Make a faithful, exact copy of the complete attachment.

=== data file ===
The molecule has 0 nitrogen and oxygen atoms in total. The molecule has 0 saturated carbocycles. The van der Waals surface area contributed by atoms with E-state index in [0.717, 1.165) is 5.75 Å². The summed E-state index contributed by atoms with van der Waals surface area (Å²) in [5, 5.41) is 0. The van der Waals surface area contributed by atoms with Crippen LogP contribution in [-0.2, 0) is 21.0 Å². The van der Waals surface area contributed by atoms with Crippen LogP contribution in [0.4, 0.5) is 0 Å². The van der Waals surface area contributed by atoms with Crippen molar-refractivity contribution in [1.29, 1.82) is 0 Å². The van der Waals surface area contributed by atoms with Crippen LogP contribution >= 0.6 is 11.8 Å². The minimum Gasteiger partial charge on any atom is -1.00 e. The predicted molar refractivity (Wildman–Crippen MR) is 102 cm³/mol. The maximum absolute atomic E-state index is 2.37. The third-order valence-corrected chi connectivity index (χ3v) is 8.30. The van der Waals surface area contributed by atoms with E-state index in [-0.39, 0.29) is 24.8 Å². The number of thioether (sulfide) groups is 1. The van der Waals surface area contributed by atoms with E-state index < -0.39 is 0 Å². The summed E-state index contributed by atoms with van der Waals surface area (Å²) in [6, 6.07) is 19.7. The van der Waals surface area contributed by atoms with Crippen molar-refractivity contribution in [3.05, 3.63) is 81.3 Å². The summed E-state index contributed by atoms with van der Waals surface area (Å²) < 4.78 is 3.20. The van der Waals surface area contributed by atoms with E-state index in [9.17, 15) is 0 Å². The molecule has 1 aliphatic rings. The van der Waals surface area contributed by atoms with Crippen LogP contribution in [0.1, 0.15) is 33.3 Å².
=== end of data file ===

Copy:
The molecule has 0 nitrogen and oxygen atoms in total. The molecule has 0 saturated carbocycles. The van der Waals surface area contributed by atoms with E-state index in [0.717, 1.165) is 5.75 Å². The summed E-state index contributed by atoms with van der Waals surface area (Å²) in [5, 5.41) is 0. The van der Waals surface area contributed by atoms with Crippen LogP contribution in [-0.2, 0) is 21.0 Å². The van der Waals surface area contributed by atoms with Crippen LogP contribution in [0.4, 0.5) is 0 Å². The van der Waals surface area contributed by atoms with Crippen molar-refractivity contribution in [1.29, 1.82) is 0 Å². The van der Waals surface area contributed by atoms with Crippen LogP contribution >= 0.6 is 11.8 Å². The minimum Gasteiger partial charge on any atom is -1.00 e. The predicted molar refractivity (Wildman–Crippen MR) is 102 cm³/mol. The maximum absolute atomic E-state index is 2.37. The third-order valence-corrected chi connectivity index (χ3v) is 8.30. The van der Waals surface area contributed by atoms with E-state index in [-0.39, 0.29) is 24.8 Å². The number of thioether (sulfide) groups is 1. The van der Waals surface area contributed by atoms with E-state index < -0.39 is 0 Å². The summed E-state index contributed by atoms with van der Waals surface area (Å²) in [6, 6.07) is 19.7. The van der Waals surface area contributed by atoms with Crippen molar-refractivity contribution in [3.05, 3.63) is 81.3 Å². The summed E-state index contributed by atoms with van der Waals surface area (Å²) < 4.78 is 3.20. The van der Waals surface area contributed by atoms with E-state index in [9.17, 15) is 0 Å². The molecule has 1 aliphatic rings. The van der Waals surface area contributed by atoms with Crippen LogP contribution in [0.1, 0.15) is 33.3 Å².